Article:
is the discrete autocorrelation function of $x[n]\,$, provided this is absolutely integrable. Being a sampled and discrete-time sequence, the spectral density is periodic in the frequency domain.

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## Application

The theorem is useful for analyzing linear time-invariant systems, LTI systems, when the inputs and outputs are not square integrable, so their Fourier transforms do not exist. A corollary is that the Fourier transform of the autocorrelation function of the output of an LTI system is equal to the product of the Fourier transform of the autocorrelation function of the input of the system times the squared magnitude of the Fourier transform of the system impulse response.[15] This works even when the Fourier transforms of the input and output signals do not exist because these signals are not square integrable, so the system inputs and outputs cannot be directly related by the Fourier transform of the impulse response.

Since the Fourier transform of the autocorrelation function of a signal is the power spectrum of the signal, this corollary is equivalent to saying that the power spectrum of the output is equal to the power spectrum of the input times the power transfer function.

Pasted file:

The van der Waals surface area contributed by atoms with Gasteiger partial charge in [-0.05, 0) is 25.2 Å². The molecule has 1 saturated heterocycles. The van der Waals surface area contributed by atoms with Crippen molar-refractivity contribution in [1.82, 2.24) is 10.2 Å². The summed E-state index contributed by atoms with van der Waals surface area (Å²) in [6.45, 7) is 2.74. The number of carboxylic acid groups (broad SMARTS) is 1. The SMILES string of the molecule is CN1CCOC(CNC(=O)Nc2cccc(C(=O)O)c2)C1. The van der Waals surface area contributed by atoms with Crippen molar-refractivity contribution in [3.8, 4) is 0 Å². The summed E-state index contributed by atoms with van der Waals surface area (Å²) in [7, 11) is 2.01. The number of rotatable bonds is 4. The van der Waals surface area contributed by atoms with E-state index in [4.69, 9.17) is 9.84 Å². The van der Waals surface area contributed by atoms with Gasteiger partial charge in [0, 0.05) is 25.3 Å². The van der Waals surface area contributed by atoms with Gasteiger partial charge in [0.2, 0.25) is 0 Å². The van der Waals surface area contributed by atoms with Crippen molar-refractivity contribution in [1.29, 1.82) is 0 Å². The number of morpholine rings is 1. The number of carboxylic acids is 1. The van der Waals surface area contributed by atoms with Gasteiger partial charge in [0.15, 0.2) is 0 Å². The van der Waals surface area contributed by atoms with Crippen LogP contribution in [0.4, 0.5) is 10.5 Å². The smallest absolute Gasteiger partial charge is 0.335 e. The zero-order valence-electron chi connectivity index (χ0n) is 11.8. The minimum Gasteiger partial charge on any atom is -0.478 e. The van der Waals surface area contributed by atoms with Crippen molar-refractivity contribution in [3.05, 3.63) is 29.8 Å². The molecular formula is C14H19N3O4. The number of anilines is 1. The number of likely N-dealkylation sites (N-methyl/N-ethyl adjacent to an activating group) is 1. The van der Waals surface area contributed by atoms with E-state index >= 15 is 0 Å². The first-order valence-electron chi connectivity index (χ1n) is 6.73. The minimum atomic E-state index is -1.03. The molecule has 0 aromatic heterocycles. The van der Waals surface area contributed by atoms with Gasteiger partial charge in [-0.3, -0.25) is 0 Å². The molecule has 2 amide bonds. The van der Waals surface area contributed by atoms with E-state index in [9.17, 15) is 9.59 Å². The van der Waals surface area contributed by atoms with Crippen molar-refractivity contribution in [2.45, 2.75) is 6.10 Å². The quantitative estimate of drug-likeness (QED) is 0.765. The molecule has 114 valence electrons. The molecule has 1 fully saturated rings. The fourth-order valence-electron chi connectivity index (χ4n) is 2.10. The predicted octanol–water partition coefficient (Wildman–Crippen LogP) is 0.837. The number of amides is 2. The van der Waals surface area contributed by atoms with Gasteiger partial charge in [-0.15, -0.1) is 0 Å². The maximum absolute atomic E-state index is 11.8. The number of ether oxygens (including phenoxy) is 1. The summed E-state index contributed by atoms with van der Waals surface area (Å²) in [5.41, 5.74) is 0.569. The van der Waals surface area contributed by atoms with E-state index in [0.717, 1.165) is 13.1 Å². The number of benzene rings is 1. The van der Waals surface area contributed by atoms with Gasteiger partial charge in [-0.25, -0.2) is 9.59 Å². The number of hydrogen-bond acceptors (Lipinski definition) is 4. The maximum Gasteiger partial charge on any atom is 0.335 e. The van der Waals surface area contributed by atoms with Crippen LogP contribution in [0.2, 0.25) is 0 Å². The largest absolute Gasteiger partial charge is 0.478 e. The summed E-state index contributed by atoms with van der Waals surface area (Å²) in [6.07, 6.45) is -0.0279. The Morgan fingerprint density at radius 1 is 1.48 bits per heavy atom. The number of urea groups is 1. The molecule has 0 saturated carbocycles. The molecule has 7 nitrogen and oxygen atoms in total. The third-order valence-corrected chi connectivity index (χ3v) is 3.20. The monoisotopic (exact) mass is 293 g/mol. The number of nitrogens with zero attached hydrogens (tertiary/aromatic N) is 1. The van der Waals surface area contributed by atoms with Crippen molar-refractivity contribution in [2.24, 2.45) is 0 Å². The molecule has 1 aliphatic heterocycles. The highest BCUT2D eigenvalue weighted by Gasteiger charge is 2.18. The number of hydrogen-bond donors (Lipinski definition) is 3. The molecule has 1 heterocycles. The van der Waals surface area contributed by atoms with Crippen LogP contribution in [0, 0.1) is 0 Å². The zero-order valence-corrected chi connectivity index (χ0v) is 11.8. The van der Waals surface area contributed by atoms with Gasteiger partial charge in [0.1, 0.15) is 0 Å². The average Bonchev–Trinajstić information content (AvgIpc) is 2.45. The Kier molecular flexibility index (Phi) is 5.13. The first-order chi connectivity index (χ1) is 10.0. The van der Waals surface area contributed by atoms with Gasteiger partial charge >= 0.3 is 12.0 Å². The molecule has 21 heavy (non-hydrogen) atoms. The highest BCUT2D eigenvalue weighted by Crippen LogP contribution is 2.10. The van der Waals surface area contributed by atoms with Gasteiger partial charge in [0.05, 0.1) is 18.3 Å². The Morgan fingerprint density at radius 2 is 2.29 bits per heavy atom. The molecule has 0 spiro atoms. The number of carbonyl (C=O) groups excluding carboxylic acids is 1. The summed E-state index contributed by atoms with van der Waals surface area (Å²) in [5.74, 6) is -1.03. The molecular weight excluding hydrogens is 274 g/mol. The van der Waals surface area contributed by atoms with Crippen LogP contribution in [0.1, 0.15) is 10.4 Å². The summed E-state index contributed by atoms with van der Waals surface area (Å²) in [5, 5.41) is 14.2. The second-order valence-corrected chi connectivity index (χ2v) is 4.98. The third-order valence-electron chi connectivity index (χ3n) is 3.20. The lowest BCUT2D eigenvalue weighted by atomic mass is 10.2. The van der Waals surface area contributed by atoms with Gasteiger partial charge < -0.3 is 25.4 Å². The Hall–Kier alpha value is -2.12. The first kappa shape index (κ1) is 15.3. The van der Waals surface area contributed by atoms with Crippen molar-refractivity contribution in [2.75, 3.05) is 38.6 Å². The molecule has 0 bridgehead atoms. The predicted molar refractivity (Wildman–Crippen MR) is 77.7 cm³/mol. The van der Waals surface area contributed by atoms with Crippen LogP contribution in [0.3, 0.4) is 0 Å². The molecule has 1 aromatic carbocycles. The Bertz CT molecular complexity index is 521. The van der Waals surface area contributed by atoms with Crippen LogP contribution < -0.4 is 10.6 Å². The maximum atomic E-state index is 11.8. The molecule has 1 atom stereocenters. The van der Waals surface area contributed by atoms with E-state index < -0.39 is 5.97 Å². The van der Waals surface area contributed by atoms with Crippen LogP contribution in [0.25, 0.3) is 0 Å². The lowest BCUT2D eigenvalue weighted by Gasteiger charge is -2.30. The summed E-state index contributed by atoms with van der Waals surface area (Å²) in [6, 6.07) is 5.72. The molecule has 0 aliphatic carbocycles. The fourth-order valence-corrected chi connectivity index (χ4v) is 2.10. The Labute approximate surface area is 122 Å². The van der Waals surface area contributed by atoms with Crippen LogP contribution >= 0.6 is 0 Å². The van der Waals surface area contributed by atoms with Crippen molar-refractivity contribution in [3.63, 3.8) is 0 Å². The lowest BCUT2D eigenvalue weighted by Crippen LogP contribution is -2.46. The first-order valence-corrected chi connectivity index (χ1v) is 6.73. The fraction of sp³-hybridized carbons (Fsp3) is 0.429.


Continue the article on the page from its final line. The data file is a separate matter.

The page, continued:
This corollary is used in the parametric method for power spectrum estimation.

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## Discrepancies in terminology

In many textbooks and in much of the technical literature it is tacitly assumed that Fourier inversion of the autocorrelation function and the power spectral density is valid, and the Wiener—Khinchin theorem is stated, very simply, as if it said that the Fourier transform of the autocorrelation function was equal to the power spectral density, ignoring all questions of convergence.[16] (Einstein is an example.) But the theorem (as stated here), was applied by Norbert Wiener and Aleksandr Khinchin to the sample functions (signals) of wide-sense-stationary random processes, signals whose Fourier transforms do not exist. The whole point of Wiener's contribution was to make sense of the spectral decomposition of the autocorrelation function of a sample function of a wide-sense-stationary random process even when the integrals for the Fourier transform and Fourier inversion do not make sense.

Some authors refer to R as the autocovariance function. They then proceed to normalise it, by dividing by R(0), to obtain what they refer to as the autocorrelation function.

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## Notes

Brockwell, Peter A., and Davis, Richard J., Introduction to Times Series and Forecasting, Second Edition, Springer-Verlag, New York, 2002.

Chatfield, C., The Analysis of Time Series—An Introduction, fourth ed., Chapman and Hall, London, 1989.